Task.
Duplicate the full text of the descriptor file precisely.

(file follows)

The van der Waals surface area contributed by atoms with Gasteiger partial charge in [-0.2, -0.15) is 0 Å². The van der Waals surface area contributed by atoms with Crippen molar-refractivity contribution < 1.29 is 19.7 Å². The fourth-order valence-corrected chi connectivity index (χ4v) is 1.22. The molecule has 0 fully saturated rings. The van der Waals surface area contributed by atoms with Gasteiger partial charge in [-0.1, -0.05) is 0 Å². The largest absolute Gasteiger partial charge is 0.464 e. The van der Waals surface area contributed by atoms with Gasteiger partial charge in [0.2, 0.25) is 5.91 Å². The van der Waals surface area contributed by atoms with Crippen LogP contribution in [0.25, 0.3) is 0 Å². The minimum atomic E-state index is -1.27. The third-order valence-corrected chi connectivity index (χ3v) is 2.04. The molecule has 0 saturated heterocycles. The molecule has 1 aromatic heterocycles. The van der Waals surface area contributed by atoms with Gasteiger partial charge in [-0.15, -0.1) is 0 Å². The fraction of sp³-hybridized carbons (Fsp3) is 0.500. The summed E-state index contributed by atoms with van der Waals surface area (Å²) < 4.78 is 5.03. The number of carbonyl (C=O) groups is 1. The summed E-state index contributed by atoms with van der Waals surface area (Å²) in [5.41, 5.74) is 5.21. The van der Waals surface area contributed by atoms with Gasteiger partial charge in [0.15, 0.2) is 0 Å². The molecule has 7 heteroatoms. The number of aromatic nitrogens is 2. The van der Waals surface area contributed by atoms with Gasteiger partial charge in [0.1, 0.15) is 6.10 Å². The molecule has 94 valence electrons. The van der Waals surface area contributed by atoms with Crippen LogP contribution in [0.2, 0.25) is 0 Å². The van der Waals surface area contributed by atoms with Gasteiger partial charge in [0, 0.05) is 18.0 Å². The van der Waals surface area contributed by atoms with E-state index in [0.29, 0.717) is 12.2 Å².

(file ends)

The van der Waals surface area contributed by atoms with Gasteiger partial charge in [-0.2, -0.15) is 0 Å². The van der Waals surface area contributed by atoms with Crippen molar-refractivity contribution < 1.29 is 19.7 Å². The fourth-order valence-corrected chi connectivity index (χ4v) is 1.22. The molecule has 0 fully saturated rings. The van der Waals surface area contributed by atoms with Gasteiger partial charge in [-0.1, -0.05) is 0 Å². The largest absolute Gasteiger partial charge is 0.464 e. The van der Waals surface area contributed by atoms with Gasteiger partial charge in [0.2, 0.25) is 5.91 Å². The van der Waals surface area contributed by atoms with Crippen LogP contribution in [0.25, 0.3) is 0 Å². The minimum atomic E-state index is -1.27. The third-order valence-corrected chi connectivity index (χ3v) is 2.04. The molecule has 0 saturated heterocycles. The molecule has 1 aromatic heterocycles. The van der Waals surface area contributed by atoms with Gasteiger partial charge in [-0.15, -0.1) is 0 Å². The fraction of sp³-hybridized carbons (Fsp3) is 0.500. The summed E-state index contributed by atoms with van der Waals surface area (Å²) < 4.78 is 5.03. The number of carbonyl (C=O) groups is 1. The summed E-state index contributed by atoms with van der Waals surface area (Å²) in [5.41, 5.74) is 5.21. The van der Waals surface area contributed by atoms with Gasteiger partial charge in [0.15, 0.2) is 0 Å². The molecule has 7 heteroatoms. The number of aromatic nitrogens is 2. The van der Waals surface area contributed by atoms with Gasteiger partial charge in [0.1, 0.15) is 6.10 Å². The molecule has 94 valence electrons. The van der Waals surface area contributed by atoms with Crippen LogP contribution in [0.2, 0.25) is 0 Å². The van der Waals surface area contributed by atoms with Gasteiger partial charge in [0, 0.05) is 18.0 Å². The van der Waals surface area contributed by atoms with E-state index in [0.29, 0.717) is 12.2 Å².